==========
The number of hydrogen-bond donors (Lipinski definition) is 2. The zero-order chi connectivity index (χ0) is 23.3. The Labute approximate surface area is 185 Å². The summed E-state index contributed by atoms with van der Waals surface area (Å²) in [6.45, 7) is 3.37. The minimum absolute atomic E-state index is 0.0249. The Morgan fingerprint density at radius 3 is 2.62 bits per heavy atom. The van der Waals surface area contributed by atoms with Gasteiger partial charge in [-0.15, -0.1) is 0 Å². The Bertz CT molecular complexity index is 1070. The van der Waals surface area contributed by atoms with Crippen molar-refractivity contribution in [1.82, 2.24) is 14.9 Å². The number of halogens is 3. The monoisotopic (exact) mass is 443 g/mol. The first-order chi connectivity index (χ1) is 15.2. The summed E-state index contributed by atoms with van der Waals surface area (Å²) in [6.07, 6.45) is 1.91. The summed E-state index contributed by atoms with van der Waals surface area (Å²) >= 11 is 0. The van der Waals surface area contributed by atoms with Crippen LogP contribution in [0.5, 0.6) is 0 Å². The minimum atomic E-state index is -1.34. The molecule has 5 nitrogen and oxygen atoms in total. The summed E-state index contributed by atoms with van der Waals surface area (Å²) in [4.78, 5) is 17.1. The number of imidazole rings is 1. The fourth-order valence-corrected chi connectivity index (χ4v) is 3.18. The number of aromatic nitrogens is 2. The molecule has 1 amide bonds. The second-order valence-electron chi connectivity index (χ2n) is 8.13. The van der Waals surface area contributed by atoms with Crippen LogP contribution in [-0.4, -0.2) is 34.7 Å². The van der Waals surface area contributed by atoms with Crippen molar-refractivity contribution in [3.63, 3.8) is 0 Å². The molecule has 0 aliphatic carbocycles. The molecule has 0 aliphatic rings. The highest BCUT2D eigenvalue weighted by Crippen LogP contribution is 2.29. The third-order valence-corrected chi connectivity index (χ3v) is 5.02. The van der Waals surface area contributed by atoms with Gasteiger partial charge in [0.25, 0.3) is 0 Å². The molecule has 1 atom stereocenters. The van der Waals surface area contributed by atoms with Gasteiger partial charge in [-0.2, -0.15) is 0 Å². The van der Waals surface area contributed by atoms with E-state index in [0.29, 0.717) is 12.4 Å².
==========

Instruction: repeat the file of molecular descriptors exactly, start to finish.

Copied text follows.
The number of hydrogen-bond donors (Lipinski definition) is 2. The zero-order chi connectivity index (χ0) is 23.3. The Labute approximate surface area is 185 Å². The summed E-state index contributed by atoms with van der Waals surface area (Å²) in [6.45, 7) is 3.37. The minimum absolute atomic E-state index is 0.0249. The Morgan fingerprint density at radius 3 is 2.62 bits per heavy atom. The van der Waals surface area contributed by atoms with Gasteiger partial charge in [-0.15, -0.1) is 0 Å². The Bertz CT molecular complexity index is 1070. The van der Waals surface area contributed by atoms with Crippen molar-refractivity contribution in [1.82, 2.24) is 14.9 Å². The number of halogens is 3. The monoisotopic (exact) mass is 443 g/mol. The first-order chi connectivity index (χ1) is 15.2. The summed E-state index contributed by atoms with van der Waals surface area (Å²) in [6.07, 6.45) is 1.91. The summed E-state index contributed by atoms with van der Waals surface area (Å²) >= 11 is 0. The van der Waals surface area contributed by atoms with Crippen LogP contribution in [0.5, 0.6) is 0 Å². The minimum atomic E-state index is -1.34. The molecule has 5 nitrogen and oxygen atoms in total. The summed E-state index contributed by atoms with van der Waals surface area (Å²) in [4.78, 5) is 17.1. The number of imidazole rings is 1. The fourth-order valence-corrected chi connectivity index (χ4v) is 3.18. The number of aromatic nitrogens is 2. The molecule has 1 amide bonds. The second-order valence-electron chi connectivity index (χ2n) is 8.13. The van der Waals surface area contributed by atoms with Crippen LogP contribution in [-0.4, -0.2) is 34.7 Å². The van der Waals surface area contributed by atoms with Crippen molar-refractivity contribution in [3.63, 3.8) is 0 Å². The molecule has 0 aliphatic carbocycles. The molecule has 0 aliphatic rings. The highest BCUT2D eigenvalue weighted by Crippen LogP contribution is 2.29. The third-order valence-corrected chi connectivity index (χ3v) is 5.02. The van der Waals surface area contributed by atoms with Gasteiger partial charge in [0.25, 0.3) is 0 Å². The molecule has 1 atom stereocenters. The van der Waals surface area contributed by atoms with Gasteiger partial charge in [-0.2, -0.15) is 0 Å². The van der Waals surface area contributed by atoms with E-state index in [0.29, 0.717) is 12.4 Å².